As a hip hop act, N.W.A. was short-lived; splintering apart and eventually breaking up in 1991. There were public feuds in the intervening years (which largely came to a halt when founding member Eazy-E died in 1995), but N.W.A. as an act were pretty much done. Their collective time as a group was brief, compared to other influential music artists, but there’s no denying Straight Outta Compton is the birth mother of Cube’s and Dre’s careers as well as an entire genre of music.

Mean Streets (1973)
Mean StreetsAlternate title: When Marty met Bobby. Unlike other projects mentioned here, Mean Streets does not boast a plethora of young actors and actresses who broke out after this film’s release. But Mean Streets is pivotal because it was the first time a budding young director named Martin Scorsese worked with an actor by the name of Robert DeNiro. Truly, the rest is history.

Scorsese and DeNiro have combined for some of the greatest American films of the 20th century, and it all started with Mean Streets. What came next?

Taxi Driver. Raging Bull. Goodfellas. Cape Fear. Casino.

It is not an overstatement to call Scorsese the greatest living American filmmaker and DeNiro the greatest living American actor. Their résumés—both collective and individual—speak to that. But their greatness is not defined solely within their work. They, too, have elevated the careers of many other actors and filmmakers over the years. Undoubtedly, Joe Pesci, Leonardo DiCaprio, Sharon Stone, Ray Liotta, Lorraine Bracco and many, many more have benefited from working with Scorsese and/or DeNiro. And the flashpoint for it all was Mean Streets. Oh yeah, do you know who else was in that movie? A guy named Harvey Keitel. I wonder if he ever went on to do anything substantial.

Honorable Mention
Freaks and Geeks (1999 – 2000)
Freaks and GeeksInitially, I was going to say Knocked Up was the launchpad, but it wasn’t. Before Judd Apatow and co. went on to massive careers after that 2007 comedy movie, there was Freaks and Geeks; a canceled-too-soon TV show that gave birth to many successful Hollywood careers. Apatow wrote and directed several episodes. We know the rest of his story. But what about the cast? Jason Segal, James Franco and Seth Rogan all have become Hollywood A-listers. Linda Cardellini, John Francis Daley, Samm Levine, Busy Phillips and Martin Starr all have found steady work on a slew of highly successful television shows.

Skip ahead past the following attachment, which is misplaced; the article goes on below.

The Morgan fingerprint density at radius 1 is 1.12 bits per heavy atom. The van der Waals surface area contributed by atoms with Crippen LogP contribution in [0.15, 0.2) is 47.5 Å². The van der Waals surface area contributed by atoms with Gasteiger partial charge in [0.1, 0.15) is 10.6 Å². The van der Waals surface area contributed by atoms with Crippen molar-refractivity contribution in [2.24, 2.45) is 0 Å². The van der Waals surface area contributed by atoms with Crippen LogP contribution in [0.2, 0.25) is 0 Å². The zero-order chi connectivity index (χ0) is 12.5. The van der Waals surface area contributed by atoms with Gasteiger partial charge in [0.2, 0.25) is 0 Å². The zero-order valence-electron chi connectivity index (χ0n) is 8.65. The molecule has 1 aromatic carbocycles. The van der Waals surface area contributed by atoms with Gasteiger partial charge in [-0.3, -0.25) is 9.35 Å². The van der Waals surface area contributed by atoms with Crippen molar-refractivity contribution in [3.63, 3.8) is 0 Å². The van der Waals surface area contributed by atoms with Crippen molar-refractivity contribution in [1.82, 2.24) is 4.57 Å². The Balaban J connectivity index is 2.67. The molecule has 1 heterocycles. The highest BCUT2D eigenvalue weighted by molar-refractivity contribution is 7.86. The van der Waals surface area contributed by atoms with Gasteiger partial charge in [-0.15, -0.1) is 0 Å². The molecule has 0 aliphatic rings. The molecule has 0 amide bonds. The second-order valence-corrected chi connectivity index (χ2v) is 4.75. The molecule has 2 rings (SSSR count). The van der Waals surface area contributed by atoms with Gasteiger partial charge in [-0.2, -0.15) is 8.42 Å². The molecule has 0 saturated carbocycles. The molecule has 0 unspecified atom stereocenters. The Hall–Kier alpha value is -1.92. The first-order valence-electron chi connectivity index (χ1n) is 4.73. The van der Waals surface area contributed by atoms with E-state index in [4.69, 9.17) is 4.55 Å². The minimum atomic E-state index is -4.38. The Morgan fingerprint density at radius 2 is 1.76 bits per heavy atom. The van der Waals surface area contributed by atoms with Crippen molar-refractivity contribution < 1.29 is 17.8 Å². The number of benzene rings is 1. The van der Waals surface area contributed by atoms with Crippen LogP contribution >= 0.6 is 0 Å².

No matter how well everyone continues to do, Freaks and Geeks fans still feel cheated out of what could’ve been a great series.

Advertisements

Leave a comment

Filed under friday five, movies, music, television

day 455: the day i gave up and surrendered to my dvr.

Survivor. Mad Men. Game of Thrones. There’s just too much pop-culture nonsense going on right now for me to keep track. Just went I had my DVR capacity down to manageable levels, along comes HBO and all their TV shows! I gave up. I surrendered; cried “uncle!” into the face of my DVR. It just laughed at me and kept recording shit I’ll never get around to watching. Therefore, I did what I had to do to set my mind at ease: hit the DELETE button.

With the push of a button—well, more like a series of buttons you have to push…over and over and over and over—I deleted a truckload of unwatched television shows. The anxiety was too much, so I threw in the towel. See, it was turning into credit card debt for me. You know how it feels? When you’re dangerously close to your maximum limit on your credit cards; afraid that burrito at Chipotle is going to be the one that sends you over your limit? I couldn’t take it anymore.

Fare thee well, Battle Creek. I never watched you. Same goes for you, Blackish. You both look great, but I’ve already got more than enough DVR commitments to juggle. But not you, Alex Trebek! You are going nowhere!

You heard me. Jeopardy! is the one show I never allow to fall behind. Yes, I DVR Jeopardy! Why? Because with my current work schedule, I don’t get home until it’s usually halfway over. I can’t walk into the show when it’s already in the Double Jeopardy around. That’s just foolish, man! So, I DVR it. Dino and I settle in each night and get our dose of Alex and the contestants. I can’t get enough of Jeopardy! Although, if they ever bring that insufferable jerk Arthur Chu back on, I refuse to watch. I don’t dislike the guy for his strategy. Sure, the strategy can be somewhat obnoxious, but Chu himself is obnoxious. He was a joyless, soul-sucking black hole of twerpiness, to say nothing of his horrendous positions on “gamergate” and other pop culture topics. So, yes to Jeopardy! No to Arthur Chu.